Chris gets the idea to drape a few towels and prop some sheets of wood up to create a cubby house into which we throw the camp mattresses and there you have it, a comfortable bedroom.


The bedroom from the outside.


And from the inside.

Mon 22 Oct

I know you all want the answer to the sixty four-dollar question. What colour is the truck?

I can tell that everyone's interested because I've been absolutely inundated with an email asking me that very question.

If you've been paying attention you will have got a hint from a couple of the previous photos, but they were just details, here's the full Monty.


Various shots of the truck in its new clothes.

It looks different according to the light and of course what monitor your using, but it's a dark grey hammer tone base with a light grey hammer tone spattered over the base.


One of the tool boxes.


By enlarging the centre of the tool box photo we can see the spatter pattern.

We've used a hammer tone paint for the base because we want an industrial look that will tend to hide the faults, of which there are many because I didn't fill most of the chips and cracks in the old paint.

We over spayed with light grey partly because we just like the look, and partly to further hide any faults. I do this by setting the air pressure to the spray gun nice and low and lightly spraying from a greater distance than normal. This has the affect of spraying large blobs, rather like filling my mouth with paint and blowing a raspberry, only a lot more palatable.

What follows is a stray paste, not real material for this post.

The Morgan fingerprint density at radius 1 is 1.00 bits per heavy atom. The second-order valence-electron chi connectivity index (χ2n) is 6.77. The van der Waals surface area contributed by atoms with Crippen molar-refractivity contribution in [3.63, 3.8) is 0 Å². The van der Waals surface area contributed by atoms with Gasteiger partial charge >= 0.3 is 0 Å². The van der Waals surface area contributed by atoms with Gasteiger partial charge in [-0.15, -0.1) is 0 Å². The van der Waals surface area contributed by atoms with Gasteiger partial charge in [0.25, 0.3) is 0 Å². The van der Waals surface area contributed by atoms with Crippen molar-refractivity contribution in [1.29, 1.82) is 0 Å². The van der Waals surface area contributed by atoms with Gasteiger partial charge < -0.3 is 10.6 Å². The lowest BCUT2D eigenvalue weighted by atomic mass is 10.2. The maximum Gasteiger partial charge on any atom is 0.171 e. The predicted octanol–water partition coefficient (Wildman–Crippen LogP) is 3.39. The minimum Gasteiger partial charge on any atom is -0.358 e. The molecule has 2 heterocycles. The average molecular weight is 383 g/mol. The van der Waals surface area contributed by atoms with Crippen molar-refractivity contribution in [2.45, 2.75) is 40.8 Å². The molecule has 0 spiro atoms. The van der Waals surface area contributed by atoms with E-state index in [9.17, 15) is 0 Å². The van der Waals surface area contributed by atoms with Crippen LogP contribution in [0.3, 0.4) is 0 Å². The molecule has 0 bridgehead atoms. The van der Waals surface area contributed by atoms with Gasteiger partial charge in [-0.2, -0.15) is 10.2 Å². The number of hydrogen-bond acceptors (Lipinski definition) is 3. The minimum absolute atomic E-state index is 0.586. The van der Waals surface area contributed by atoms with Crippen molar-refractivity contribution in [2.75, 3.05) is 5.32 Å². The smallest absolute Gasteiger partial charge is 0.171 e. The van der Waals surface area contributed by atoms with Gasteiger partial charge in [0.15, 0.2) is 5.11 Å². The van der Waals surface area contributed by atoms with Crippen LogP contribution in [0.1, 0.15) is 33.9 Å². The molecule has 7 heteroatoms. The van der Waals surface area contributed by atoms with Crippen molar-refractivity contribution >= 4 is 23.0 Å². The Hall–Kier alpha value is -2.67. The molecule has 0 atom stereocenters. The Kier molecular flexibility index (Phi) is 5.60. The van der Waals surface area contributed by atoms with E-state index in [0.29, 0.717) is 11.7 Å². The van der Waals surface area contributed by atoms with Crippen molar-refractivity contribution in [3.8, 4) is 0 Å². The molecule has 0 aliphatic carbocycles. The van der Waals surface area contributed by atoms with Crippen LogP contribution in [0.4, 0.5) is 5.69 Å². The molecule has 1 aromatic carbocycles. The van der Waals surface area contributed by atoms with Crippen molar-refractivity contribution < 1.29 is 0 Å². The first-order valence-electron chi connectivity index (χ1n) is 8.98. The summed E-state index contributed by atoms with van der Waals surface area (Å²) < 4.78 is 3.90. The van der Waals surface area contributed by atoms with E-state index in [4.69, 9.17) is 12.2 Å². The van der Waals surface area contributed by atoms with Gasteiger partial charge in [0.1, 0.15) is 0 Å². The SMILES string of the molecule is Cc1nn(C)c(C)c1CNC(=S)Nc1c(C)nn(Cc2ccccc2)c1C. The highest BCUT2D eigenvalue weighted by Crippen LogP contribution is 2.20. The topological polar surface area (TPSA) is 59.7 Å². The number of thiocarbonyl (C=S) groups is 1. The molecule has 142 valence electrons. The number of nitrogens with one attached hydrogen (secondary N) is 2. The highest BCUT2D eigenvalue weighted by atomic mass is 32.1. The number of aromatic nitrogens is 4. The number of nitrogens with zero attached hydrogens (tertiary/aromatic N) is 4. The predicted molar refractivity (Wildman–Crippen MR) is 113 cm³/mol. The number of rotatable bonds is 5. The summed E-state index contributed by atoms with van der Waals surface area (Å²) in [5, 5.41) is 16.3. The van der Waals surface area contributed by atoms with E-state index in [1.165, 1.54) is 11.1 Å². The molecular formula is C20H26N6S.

Overall we love the way it looks and even though you can see many of the underlying faults when you catch the light at certain angles that doesn't seem to matter, which was the whole point I guess.

We've also sprayed most of the chassis and will do the rest after I fix the oil leak and do some degreasing.

Tue 23 Oct

The saga of the truck's wing mirrors continues. After being given the wrong glass the other day I modified the mirror frames to accommodate the 4mm glass instead of the 3mm they were designed for.

This modification involved cutting the frame in a way that means we can never use 3mm glass again, at least not in the original manner. No big deal I suppose, especially if you can't get 3mm glass.